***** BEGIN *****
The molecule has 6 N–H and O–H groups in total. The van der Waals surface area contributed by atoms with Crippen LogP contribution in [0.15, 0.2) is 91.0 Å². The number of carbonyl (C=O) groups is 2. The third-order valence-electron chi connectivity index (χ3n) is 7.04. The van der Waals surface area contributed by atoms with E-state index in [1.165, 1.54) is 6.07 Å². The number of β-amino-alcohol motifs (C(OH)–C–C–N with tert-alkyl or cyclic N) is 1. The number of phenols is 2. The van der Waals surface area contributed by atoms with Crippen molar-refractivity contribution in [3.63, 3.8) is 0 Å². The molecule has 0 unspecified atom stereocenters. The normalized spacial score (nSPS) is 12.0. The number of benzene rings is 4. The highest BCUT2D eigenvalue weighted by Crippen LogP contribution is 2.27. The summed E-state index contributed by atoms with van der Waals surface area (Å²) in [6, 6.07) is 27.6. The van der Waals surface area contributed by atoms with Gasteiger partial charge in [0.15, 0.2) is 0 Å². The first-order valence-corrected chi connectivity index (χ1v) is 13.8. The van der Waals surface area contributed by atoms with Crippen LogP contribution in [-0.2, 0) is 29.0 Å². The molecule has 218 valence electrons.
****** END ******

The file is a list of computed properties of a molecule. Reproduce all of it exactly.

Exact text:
The molecule has 6 N–H and O–H groups in total. The van der Waals surface area contributed by atoms with Crippen LogP contribution in [0.15, 0.2) is 91.0 Å². The number of carbonyl (C=O) groups is 2. The third-order valence-electron chi connectivity index (χ3n) is 7.04. The van der Waals surface area contributed by atoms with E-state index in [1.165, 1.54) is 6.07 Å². The number of β-amino-alcohol motifs (C(OH)–C–C–N with tert-alkyl or cyclic N) is 1. The number of phenols is 2. The van der Waals surface area contributed by atoms with Crippen molar-refractivity contribution in [3.63, 3.8) is 0 Å². The molecule has 0 unspecified atom stereocenters. The normalized spacial score (nSPS) is 12.0. The number of benzene rings is 4. The highest BCUT2D eigenvalue weighted by Crippen LogP contribution is 2.27. The summed E-state index contributed by atoms with van der Waals surface area (Å²) in [6, 6.07) is 27.6. The van der Waals surface area contributed by atoms with Gasteiger partial charge in [0.15, 0.2) is 0 Å². The first-order valence-corrected chi connectivity index (χ1v) is 13.8. The van der Waals surface area contributed by atoms with Crippen LogP contribution in [-0.2, 0) is 29.0 Å². The molecule has 218 valence electrons.